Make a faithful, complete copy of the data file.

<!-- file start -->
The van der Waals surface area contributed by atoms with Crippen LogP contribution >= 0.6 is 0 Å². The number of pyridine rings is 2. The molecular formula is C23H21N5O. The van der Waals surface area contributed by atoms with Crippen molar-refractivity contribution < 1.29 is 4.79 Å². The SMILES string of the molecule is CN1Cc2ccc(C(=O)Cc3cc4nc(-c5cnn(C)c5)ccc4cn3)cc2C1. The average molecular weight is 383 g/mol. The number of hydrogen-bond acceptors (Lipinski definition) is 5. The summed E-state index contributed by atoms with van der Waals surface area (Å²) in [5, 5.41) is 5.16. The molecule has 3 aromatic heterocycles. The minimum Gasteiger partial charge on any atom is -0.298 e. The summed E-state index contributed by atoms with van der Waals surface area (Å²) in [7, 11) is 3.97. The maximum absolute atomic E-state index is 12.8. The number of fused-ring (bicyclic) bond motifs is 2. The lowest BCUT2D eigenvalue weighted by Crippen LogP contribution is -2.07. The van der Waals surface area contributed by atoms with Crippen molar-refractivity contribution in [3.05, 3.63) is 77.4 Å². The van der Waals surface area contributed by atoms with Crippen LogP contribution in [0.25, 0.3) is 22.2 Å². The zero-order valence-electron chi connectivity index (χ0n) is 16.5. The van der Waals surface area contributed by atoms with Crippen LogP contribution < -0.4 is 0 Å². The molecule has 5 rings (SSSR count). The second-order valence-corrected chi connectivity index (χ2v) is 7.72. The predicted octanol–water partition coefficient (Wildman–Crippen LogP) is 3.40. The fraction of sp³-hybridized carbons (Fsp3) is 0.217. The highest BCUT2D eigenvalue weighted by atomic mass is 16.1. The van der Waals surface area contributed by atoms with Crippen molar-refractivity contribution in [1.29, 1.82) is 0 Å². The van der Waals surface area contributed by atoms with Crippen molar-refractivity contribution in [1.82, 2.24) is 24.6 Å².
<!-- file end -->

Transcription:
The van der Waals surface area contributed by atoms with Crippen LogP contribution >= 0.6 is 0 Å². The number of pyridine rings is 2. The molecular formula is C23H21N5O. The van der Waals surface area contributed by atoms with Crippen molar-refractivity contribution < 1.29 is 4.79 Å². The SMILES string of the molecule is CN1Cc2ccc(C(=O)Cc3cc4nc(-c5cnn(C)c5)ccc4cn3)cc2C1. The average molecular weight is 383 g/mol. The number of hydrogen-bond acceptors (Lipinski definition) is 5. The summed E-state index contributed by atoms with van der Waals surface area (Å²) in [5, 5.41) is 5.16. The molecule has 3 aromatic heterocycles. The minimum Gasteiger partial charge on any atom is -0.298 e. The summed E-state index contributed by atoms with van der Waals surface area (Å²) in [7, 11) is 3.97. The maximum absolute atomic E-state index is 12.8. The number of fused-ring (bicyclic) bond motifs is 2. The lowest BCUT2D eigenvalue weighted by Crippen LogP contribution is -2.07. The van der Waals surface area contributed by atoms with Crippen molar-refractivity contribution in [3.05, 3.63) is 77.4 Å². The van der Waals surface area contributed by atoms with Crippen LogP contribution in [0.25, 0.3) is 22.2 Å². The zero-order valence-electron chi connectivity index (χ0n) is 16.5. The van der Waals surface area contributed by atoms with Crippen LogP contribution < -0.4 is 0 Å². The molecule has 5 rings (SSSR count). The second-order valence-corrected chi connectivity index (χ2v) is 7.72. The predicted octanol–water partition coefficient (Wildman–Crippen LogP) is 3.40. The fraction of sp³-hybridized carbons (Fsp3) is 0.217. The highest BCUT2D eigenvalue weighted by atomic mass is 16.1. The van der Waals surface area contributed by atoms with Crippen molar-refractivity contribution in [1.29, 1.82) is 0 Å². The van der Waals surface area contributed by atoms with Crippen molar-refractivity contribution in [1.82, 2.24) is 24.6 Å².